TRAVEL AND TRANSITION
SENSORY ISSUES RELATED TO FOOD
A surprising number of children have sensory issues related to food. The most common is an inability to tolerate textures. Many children have subsisted on soups, liquids, and purees, and have missed some of the oral-motor milestones related to chewing solids. Nipples used for bottle feeding in many orphanages have large openings, probably to speed feeding. Children fed in this manner develop oral-motor reflexes to prevent choking, but have reduced oral-motor tone. These children may be "open mouthed" in appearance and may drool excessively. When offered conventional nipples, the children have difficulty producing an adequate suck to withdraw the formula. These children may have considerable difficulty tolerating a spoon because of overactive tongue thrust and may become distressed when presented with foods containing any texture (lumps). Usually these difficulties abate within a few weeks, but some children have exceptional difficulties and may benefit from the assistance of a feeding team. In some children, esophageal reflux contributes to food aversions.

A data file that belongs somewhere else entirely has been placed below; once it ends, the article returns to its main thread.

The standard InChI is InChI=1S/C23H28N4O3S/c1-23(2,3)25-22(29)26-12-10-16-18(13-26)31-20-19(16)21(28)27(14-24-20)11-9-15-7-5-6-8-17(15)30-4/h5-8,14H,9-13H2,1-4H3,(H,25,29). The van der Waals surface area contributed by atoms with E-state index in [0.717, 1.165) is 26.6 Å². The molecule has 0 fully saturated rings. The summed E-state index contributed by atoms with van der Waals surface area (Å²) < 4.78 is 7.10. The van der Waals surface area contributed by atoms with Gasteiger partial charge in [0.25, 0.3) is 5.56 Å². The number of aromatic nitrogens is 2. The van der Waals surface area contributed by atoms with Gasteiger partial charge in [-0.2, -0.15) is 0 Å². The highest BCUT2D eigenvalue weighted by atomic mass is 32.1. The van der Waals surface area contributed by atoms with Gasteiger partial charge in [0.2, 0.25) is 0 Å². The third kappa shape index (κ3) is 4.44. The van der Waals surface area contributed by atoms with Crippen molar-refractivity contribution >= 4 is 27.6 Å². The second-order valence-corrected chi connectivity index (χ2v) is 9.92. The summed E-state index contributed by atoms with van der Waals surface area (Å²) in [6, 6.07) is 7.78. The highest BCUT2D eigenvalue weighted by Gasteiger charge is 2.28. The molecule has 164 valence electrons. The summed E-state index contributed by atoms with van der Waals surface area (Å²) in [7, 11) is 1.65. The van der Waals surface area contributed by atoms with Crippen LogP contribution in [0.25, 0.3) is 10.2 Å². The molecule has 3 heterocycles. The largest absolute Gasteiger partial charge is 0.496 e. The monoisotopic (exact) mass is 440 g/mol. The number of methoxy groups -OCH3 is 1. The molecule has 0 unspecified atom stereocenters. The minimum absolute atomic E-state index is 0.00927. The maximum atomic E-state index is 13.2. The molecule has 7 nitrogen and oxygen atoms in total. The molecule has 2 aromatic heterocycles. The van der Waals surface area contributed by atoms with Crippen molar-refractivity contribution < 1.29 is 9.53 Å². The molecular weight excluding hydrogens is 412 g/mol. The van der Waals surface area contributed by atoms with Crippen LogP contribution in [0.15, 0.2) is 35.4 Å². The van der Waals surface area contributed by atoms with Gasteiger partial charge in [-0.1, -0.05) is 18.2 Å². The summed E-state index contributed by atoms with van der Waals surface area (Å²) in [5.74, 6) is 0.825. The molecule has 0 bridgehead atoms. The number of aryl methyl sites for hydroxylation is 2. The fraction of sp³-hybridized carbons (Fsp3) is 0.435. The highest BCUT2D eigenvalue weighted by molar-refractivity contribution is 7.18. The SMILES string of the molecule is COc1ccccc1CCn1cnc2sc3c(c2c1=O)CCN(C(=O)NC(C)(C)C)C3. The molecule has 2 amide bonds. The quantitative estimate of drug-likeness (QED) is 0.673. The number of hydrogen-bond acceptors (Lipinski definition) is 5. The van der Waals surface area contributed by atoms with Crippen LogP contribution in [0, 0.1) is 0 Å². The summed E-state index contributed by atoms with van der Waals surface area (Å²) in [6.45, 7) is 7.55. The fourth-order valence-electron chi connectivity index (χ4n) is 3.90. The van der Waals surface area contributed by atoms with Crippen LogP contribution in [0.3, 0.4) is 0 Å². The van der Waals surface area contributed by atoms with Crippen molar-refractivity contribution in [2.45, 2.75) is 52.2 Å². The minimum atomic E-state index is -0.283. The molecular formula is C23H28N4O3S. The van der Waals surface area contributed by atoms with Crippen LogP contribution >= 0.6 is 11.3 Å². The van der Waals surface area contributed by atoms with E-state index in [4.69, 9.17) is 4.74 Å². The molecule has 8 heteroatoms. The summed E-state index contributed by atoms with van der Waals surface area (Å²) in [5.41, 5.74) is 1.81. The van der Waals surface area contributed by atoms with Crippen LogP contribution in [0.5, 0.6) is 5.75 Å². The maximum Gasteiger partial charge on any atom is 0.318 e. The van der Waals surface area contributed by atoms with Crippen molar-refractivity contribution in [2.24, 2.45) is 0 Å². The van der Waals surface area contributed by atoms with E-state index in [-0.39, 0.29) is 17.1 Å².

From THE HANDBOOK OF INTERNATIONAL ADOPTION MEDICINE by Laurie C. Miller. © 2004 by Oxford University Press, Inc. Used by Permission.